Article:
Computer Engineering is an engineering discipline that deals with the design and production of computer hardware, the design and development of low-level computer software, and computer hardware-software integration. The field overlaps heavily with the fields of electrical engineering and computer science.
Examples of Computer Engineering
- Design of a microprocessor. A certain degree of electrical engineering is involved. However, a successful design requires a broad view of the context in which the processor will be used. Thus, an understanding of program execution patterns and compiler technology is helpful.
- Design of a compiler. A compiler is a computer program capable of translating a unambiguous description of an algorithm into a form which can be executed by a machine. To design a compiler requires knowledge of both the programming language and the operation of the machine.
- Digital Signal Processing. 20 years ago, a radio would probably be designed using traditional electrical components. Today, it is just as likely that a large portion of this task would be implemented in software, with just the minimal amount of electronics to convert the analog signal to digital and vice-versa. The trend to software-defined radio accelerates this process
- Network engineering. There is a distinct area that deals with loosely coupled processing elements, over imperfect media, often in very large scale combinations. It overlaps with telecommunications engineering, which, increasingly, deals with the tranmission and other physical aspects of networks, rather than its traditional association with telephony and radio.
- Telecommunications engineering Once the discipline of radio and telephony, with convergence of communications, it tends to focus more on the wired (fibered) and wireless aspects of the movement of information among widely dispersed processing nodes. It also has a significant amount of antenna and electromagnetic propagation work, and blurs into topics such as radar.
Differences from Computer Science
Computer Engineering is a very practical form of computer science. Computer Science focuses also on abstract algorithms for performing mathematical tasks efficiently, where Computer Engineering focuses more on the implementation of computers and computer systems.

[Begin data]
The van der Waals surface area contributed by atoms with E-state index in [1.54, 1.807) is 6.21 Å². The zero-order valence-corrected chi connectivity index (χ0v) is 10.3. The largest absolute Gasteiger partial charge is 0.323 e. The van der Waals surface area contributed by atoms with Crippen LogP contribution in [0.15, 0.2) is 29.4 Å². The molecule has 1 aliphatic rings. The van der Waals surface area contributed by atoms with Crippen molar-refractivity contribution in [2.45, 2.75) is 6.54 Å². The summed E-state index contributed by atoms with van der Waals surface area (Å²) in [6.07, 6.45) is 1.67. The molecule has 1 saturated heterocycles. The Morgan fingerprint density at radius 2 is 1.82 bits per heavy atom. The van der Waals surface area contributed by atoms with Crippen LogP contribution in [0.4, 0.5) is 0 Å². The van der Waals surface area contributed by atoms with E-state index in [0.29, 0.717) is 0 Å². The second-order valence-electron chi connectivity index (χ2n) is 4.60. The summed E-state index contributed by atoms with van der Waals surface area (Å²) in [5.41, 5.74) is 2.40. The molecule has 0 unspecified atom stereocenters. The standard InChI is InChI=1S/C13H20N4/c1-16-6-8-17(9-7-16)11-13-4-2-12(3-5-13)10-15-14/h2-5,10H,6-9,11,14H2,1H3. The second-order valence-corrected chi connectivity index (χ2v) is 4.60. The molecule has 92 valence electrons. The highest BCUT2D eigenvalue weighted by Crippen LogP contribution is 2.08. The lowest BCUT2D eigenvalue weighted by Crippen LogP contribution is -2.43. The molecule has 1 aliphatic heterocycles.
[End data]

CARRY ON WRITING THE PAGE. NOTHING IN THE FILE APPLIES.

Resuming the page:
For instance, a computer scientist might consider an algorithm which sorts a list of numbers. In doing so, the scientist might first describe the algorithm as a series of instructions which cause the desired effect, perform a rigorous proof that the algorithm will always perform the task properly, and analyze how efficiently said algorithm performs its task against criteria such as time or memory complexity before finally implementing it. A computer engineer would research how such algorithms work, and attempt to create computer hardware capable of executing those instructions, optimized against calculation time, component cost, component size, power consumption, etc., and attempt to validate and verify the correctness of said implementation.
Differences from Electrical Engineering
While electrical engineering is a broad field, computer engineering generally focuses on a restricted subset of electical engineering known as digital logic design. Digital Logic Design is a way to simplify many tasks in electrical engineering, by creating reusable building blocks such as the NAND Gate.
In general, the analysis of an electrical circuit is complicated. At its lowest level, electronics depends on physical properties of conductors and insulators. The mathematics used in electrical engineering can become quite difficult: simple circuits containing resistors, capacitors and inductors may require solving a set of differential equations, and circuits containing transistors may require the engineer to solve transcendental equations. Through the design of robust and simple digital building blocks, a digital designer may avoid much of this mathematics and focus on systems which can be easily described with discrete mathematics. This method allows a digital engineer to create larger systems, more complicated systems.